“Basketball is basketball.” Or, so the saying goes.
Of course, in the United States, basketball has meant “men’s basketball.” Basketball played by women always has included the gendered qualifier “women,” differentiating women playing the game as different from, and too often less than, the “regular” basketball played by men.
In extension, college basketball’s “March Madness” long has been used solely to describe and market the men’s NCAA tournament. The exclusion of the women’s tournament from the popular phrase signaled its status as a second class, presumably lesser sporting entertainment product.
During the 2021 NCAA tournaments, these cultural distinctions were made materially evident. While men’s teams enjoyed all the accoutrements traditionally associated with advancing to the tournament — from top-notch swag to high-quality food to first-rate facilities — such resources were (severely) rationed for women’s teams.
After the NCAA was forced to rectify the situation, it subsequently hired an outside firm, Kaplan Hecker & Fink LLP, to undertake a broader gender equity review.
One such recommendation from their report, which was released in August, recently was officially enacted — extending the “March Madness” moniker to the women’s tournament. (It is worth noting that the official @marchmadness Twitter page has yet to be updated and continued to post only about men’s college basketball.)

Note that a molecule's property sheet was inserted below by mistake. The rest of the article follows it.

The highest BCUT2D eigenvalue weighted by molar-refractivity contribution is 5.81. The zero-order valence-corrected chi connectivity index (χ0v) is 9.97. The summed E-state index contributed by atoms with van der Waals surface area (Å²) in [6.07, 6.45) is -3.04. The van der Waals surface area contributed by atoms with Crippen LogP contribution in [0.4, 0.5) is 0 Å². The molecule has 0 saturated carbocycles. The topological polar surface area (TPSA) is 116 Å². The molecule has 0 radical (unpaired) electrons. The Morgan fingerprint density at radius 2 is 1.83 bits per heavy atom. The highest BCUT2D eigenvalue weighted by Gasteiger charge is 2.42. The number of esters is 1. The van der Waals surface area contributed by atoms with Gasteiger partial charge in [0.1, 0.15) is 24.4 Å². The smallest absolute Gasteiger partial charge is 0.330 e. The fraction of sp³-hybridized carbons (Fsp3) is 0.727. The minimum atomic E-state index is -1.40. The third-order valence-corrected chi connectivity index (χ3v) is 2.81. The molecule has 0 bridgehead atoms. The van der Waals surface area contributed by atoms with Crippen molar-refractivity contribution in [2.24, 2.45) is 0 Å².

According to Lisa Campos, athletics director at UT San Antonio and the chair of the NCAA Division I Women’s Basketball Oversight Committee:
This is just the start when it comes to improving gender equity in the way the two Division I basketball championships are conducted. ... Adding the March Madness trademark to the Division I women’s basketball championship will enhance the development and public perception of the sport.
Yet, will this semantic shift really matter? Can we trust the NCAA to truly treat women college hoopers equitably?
Why it might matter for women’s basketball
In addition to including women’s basketball under the “March Madness” promotional umbrella, the NCAA announced that it will use a different budgeting plan for the two tournaments, one that is no longer based on the budgets from the previous season.
While it remains to be seen if this new plan will result in significantly more financial resources for the women’s tournament, an increased material investment in women’s basketball can have a much greater impact on the tournament experience for women’s teams than the extension of the “March Madness” label.
The equity report also suggested that both Final Fours be held at a shared, single site. Because sites for both tournaments have been determined through 2026, this change would not occur until 2027. Nina King, athletics director at Duke and chair of the Division I Women’s Basketball Committee, expressed: